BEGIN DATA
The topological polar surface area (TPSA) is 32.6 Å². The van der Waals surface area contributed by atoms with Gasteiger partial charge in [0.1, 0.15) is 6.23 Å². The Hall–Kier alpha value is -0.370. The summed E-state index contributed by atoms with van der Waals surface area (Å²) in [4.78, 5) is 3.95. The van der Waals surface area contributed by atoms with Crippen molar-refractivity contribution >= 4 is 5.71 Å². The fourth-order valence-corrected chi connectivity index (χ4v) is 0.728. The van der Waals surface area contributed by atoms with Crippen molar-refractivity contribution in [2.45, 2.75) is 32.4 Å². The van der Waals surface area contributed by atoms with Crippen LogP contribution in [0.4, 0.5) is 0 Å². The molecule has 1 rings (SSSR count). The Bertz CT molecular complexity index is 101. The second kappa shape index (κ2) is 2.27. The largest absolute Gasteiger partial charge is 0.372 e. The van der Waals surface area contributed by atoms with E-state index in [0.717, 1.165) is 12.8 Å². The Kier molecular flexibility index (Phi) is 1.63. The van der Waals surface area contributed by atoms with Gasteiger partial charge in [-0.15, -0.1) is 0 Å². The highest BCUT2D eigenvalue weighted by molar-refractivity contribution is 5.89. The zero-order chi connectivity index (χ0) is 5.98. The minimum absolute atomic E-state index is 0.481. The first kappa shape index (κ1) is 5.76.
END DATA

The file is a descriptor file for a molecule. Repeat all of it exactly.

The topological polar surface area (TPSA) is 32.6 Å². The van der Waals surface area contributed by atoms with Gasteiger partial charge in [0.1, 0.15) is 6.23 Å². The Hall–Kier alpha value is -0.370. The summed E-state index contributed by atoms with van der Waals surface area (Å²) in [4.78, 5) is 3.95. The van der Waals surface area contributed by atoms with Crippen molar-refractivity contribution >= 4 is 5.71 Å². The fourth-order valence-corrected chi connectivity index (χ4v) is 0.728. The van der Waals surface area contributed by atoms with Crippen molar-refractivity contribution in [2.45, 2.75) is 32.4 Å². The van der Waals surface area contributed by atoms with Crippen LogP contribution in [0.4, 0.5) is 0 Å². The molecule has 1 rings (SSSR count). The Bertz CT molecular complexity index is 101. The second kappa shape index (κ2) is 2.27. The largest absolute Gasteiger partial charge is 0.372 e. The van der Waals surface area contributed by atoms with E-state index in [0.717, 1.165) is 12.8 Å². The Kier molecular flexibility index (Phi) is 1.63. The van der Waals surface area contributed by atoms with Gasteiger partial charge in [-0.15, -0.1) is 0 Å². The highest BCUT2D eigenvalue weighted by molar-refractivity contribution is 5.89. The zero-order chi connectivity index (χ0) is 5.98. The minimum absolute atomic E-state index is 0.481. The first kappa shape index (κ1) is 5.76.